Ms. Tetnowski also highlighted the importance of looking at the whole person and making sure that their needs are being met. She also brought forth potential subcommittees, including unhoused urban Veterans, Native Healer utilization and Behavioral Health and Substance Use.  At the end of the three-day meeting, Sonya volunteered to be, and was selected to be, Chair of the Veterans Health Administration (VHA) subcommittee within the TAC.

NCUIH is incredibly proud of Ms. Tetnowski and her extraordinary advocacy throughout this initial meeting of the Committee.  NCUIH will continue to support Ms. Tetnowski in her work on the Committee in addition to its ongoing advocacy work for UIOs before the VA.

Background

The advisory committee was created by Congress in 2020 and members were officially appointed to their roles in October 2021.  NCUIH played a critical role in getting this legislation passed in 2020 and in nominating an urban Indian Organization (UIO) representative to the Committee.  The purpose of the Committee is to advise the Secretary on all matters relating to Indian Tribes, tribal organizations, Native Hawaiian organizations, and Native American Veterans. This includes advising the Secretary on the administration of healthcare services and benefits to American Indians and Alaska Native Veterans; thereby assessing those needs and whether VA is meeting them.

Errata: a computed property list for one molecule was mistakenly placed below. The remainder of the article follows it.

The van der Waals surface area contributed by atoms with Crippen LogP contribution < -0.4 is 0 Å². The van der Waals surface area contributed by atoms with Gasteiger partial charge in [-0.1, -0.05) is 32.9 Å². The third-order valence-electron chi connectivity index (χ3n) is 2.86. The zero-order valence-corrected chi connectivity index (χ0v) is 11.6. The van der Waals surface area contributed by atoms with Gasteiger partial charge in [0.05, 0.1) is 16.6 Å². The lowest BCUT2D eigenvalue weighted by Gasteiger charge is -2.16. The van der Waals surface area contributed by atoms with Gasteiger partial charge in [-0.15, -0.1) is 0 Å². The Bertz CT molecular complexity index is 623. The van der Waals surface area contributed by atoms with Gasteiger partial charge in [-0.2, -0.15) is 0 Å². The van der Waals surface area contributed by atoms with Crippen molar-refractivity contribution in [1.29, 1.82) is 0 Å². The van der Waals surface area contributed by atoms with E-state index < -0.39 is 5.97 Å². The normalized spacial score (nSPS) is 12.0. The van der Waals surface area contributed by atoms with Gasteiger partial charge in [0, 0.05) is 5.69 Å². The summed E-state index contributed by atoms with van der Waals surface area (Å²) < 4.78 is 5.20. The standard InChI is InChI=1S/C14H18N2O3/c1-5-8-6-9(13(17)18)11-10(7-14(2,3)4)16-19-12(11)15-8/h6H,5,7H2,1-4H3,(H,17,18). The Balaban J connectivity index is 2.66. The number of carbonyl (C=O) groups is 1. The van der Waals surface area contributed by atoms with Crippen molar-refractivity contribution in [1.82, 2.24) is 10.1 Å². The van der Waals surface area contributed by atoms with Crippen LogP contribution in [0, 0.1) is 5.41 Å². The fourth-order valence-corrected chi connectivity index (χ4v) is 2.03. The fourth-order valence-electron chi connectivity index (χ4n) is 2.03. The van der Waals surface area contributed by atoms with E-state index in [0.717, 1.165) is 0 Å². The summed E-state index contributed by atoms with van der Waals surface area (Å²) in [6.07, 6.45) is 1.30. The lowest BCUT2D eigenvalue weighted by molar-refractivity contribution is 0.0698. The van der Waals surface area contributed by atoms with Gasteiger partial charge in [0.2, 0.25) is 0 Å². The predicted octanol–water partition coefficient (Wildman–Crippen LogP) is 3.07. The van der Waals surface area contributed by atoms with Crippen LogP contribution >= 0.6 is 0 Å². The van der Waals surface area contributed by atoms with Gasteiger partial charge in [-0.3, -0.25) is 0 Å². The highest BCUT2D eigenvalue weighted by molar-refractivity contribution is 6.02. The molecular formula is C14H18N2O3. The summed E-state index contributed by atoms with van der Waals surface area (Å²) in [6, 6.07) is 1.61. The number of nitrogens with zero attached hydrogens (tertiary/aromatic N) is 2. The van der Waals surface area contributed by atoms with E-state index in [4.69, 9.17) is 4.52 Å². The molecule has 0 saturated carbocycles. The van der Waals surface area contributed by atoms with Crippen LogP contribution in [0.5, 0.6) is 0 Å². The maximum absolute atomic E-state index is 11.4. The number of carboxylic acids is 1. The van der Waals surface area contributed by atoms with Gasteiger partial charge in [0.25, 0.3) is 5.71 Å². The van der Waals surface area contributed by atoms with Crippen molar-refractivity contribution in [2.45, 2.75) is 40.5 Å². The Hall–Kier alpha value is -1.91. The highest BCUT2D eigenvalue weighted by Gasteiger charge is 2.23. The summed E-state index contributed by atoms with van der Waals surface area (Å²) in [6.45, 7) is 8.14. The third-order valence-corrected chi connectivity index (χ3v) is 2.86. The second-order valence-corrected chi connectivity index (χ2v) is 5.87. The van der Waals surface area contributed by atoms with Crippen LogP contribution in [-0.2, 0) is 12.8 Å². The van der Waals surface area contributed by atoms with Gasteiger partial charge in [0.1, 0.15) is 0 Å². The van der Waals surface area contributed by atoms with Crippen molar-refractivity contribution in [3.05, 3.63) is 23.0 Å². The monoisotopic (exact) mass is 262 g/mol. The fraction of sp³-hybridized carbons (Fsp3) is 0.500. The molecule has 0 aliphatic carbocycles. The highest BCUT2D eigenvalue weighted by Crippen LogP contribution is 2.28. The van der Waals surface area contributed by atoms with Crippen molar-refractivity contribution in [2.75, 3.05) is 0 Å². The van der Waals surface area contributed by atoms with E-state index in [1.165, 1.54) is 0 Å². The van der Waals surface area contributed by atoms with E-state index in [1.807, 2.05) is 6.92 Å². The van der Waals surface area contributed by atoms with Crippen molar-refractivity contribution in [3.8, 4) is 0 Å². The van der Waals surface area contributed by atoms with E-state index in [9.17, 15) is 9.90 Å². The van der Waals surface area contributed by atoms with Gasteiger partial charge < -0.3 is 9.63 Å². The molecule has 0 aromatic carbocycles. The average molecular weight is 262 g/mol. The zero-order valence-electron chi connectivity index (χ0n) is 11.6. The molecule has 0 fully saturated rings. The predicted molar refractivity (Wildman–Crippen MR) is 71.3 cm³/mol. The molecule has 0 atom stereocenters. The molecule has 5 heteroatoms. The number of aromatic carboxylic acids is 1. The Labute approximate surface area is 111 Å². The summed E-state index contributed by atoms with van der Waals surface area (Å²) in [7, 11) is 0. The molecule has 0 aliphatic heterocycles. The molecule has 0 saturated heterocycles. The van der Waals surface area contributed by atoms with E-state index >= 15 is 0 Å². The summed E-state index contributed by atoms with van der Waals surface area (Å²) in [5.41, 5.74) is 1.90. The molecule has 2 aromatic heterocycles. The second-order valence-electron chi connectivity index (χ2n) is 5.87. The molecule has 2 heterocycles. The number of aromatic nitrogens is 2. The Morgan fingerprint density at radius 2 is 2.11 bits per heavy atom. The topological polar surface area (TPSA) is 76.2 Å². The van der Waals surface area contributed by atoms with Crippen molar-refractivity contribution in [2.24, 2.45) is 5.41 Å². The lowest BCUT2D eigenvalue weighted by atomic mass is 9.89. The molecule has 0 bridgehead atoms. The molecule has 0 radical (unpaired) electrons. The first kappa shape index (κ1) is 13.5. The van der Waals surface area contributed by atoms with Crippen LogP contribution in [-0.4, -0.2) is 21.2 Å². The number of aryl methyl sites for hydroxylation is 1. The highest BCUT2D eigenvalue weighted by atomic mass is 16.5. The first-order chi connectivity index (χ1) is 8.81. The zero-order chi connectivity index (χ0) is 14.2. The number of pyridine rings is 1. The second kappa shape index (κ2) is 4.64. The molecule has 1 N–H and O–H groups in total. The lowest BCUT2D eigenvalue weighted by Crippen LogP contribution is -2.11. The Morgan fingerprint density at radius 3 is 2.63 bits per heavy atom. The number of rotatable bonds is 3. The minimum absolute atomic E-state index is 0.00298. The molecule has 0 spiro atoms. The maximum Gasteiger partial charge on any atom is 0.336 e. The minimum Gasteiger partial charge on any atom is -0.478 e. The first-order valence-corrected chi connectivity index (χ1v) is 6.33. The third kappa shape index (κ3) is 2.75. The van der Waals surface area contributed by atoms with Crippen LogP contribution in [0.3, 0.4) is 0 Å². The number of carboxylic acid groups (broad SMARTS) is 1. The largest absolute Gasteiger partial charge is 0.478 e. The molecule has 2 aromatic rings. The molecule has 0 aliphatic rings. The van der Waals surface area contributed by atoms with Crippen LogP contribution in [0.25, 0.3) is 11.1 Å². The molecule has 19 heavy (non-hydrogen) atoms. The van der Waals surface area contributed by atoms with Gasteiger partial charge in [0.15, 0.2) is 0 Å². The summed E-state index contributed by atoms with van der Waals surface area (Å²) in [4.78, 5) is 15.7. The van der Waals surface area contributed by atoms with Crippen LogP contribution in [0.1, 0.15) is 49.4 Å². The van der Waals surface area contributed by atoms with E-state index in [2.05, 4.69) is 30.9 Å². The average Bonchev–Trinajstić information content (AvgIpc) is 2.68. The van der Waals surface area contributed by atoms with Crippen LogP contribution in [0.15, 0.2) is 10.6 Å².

On October 30, 2019, the House Committee on Veterans’ Affairs, Subcommittee on Health conducted an oversight hearing in which NCUIH’s then Board Vice President, Sonya Tetnowski, testified.  In her testimony, Ms. Tetnowski highlighted that “most AI/AN veterans live in urban areas and would benefit from the culturally competent care provided at UIOs.”

 

Additionally, NCUIH signed onto a December 4, 2020 letter with other National Native organizations regarding the VA Technical Advisory Committee bill.  In the letter, NCUIH emphasized the importance of UIOs in the healthcare delivery system, especially when addressing Native Veteran access to culturally competent care. Thanks to NCUIH’s advocacy, the legislation creating the Committee requires it to have a sitting member represent UIOs and be nominated by a national UIO.